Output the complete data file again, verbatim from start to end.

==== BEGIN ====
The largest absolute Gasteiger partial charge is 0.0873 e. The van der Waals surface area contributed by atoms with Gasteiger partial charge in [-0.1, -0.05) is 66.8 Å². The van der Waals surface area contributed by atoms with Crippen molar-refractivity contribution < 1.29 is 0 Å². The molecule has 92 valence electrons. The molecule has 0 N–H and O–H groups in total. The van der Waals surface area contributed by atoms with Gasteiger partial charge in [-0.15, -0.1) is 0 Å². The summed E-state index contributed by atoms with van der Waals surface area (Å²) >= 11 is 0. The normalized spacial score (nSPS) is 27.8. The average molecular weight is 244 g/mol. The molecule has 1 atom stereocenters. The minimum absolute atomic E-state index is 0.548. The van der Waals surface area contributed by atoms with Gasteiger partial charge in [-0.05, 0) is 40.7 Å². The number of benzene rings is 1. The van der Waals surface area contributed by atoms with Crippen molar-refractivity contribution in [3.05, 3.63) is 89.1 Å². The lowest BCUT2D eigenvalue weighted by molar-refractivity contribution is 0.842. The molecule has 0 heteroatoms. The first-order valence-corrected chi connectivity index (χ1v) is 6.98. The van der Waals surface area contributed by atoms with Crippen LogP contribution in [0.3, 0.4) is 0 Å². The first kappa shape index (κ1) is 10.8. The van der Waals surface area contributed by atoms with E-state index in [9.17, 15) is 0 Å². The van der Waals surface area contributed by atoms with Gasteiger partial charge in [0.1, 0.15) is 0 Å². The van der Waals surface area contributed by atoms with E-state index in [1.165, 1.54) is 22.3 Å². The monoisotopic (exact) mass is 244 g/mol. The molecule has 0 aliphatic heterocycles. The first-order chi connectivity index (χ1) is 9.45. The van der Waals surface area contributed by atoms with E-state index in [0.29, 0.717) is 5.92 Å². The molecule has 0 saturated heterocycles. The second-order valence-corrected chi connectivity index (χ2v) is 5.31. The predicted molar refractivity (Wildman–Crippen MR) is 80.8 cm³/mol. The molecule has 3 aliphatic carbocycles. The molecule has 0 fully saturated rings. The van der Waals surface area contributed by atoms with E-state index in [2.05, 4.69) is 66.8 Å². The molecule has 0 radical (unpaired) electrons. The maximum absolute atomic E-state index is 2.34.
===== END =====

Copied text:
The largest absolute Gasteiger partial charge is 0.0873 e. The van der Waals surface area contributed by atoms with Gasteiger partial charge in [-0.1, -0.05) is 66.8 Å². The van der Waals surface area contributed by atoms with Crippen molar-refractivity contribution < 1.29 is 0 Å². The molecule has 92 valence electrons. The molecule has 0 N–H and O–H groups in total. The van der Waals surface area contributed by atoms with Gasteiger partial charge in [-0.15, -0.1) is 0 Å². The summed E-state index contributed by atoms with van der Waals surface area (Å²) >= 11 is 0. The normalized spacial score (nSPS) is 27.8. The average molecular weight is 244 g/mol. The molecule has 1 atom stereocenters. The minimum absolute atomic E-state index is 0.548. The van der Waals surface area contributed by atoms with Gasteiger partial charge in [-0.05, 0) is 40.7 Å². The number of benzene rings is 1. The van der Waals surface area contributed by atoms with Crippen molar-refractivity contribution in [3.05, 3.63) is 89.1 Å². The lowest BCUT2D eigenvalue weighted by molar-refractivity contribution is 0.842. The molecule has 0 heteroatoms. The first-order valence-corrected chi connectivity index (χ1v) is 6.98. The van der Waals surface area contributed by atoms with Crippen LogP contribution in [0.3, 0.4) is 0 Å². The first kappa shape index (κ1) is 10.8. The van der Waals surface area contributed by atoms with E-state index in [9.17, 15) is 0 Å². The van der Waals surface area contributed by atoms with Gasteiger partial charge in [0.1, 0.15) is 0 Å². The van der Waals surface area contributed by atoms with E-state index in [1.165, 1.54) is 22.3 Å². The monoisotopic (exact) mass is 244 g/mol. The molecule has 0 aliphatic heterocycles. The first-order chi connectivity index (χ1) is 9.45. The van der Waals surface area contributed by atoms with E-state index in [0.29, 0.717) is 5.92 Å². The molecule has 0 saturated heterocycles. The second-order valence-corrected chi connectivity index (χ2v) is 5.31. The predicted molar refractivity (Wildman–Crippen MR) is 80.8 cm³/mol. The molecule has 3 aliphatic carbocycles. The molecule has 0 fully saturated rings. The van der Waals surface area contributed by atoms with E-state index in [2.05, 4.69) is 66.8 Å². The molecule has 0 radical (unpaired) electrons. The maximum absolute atomic E-state index is 2.34.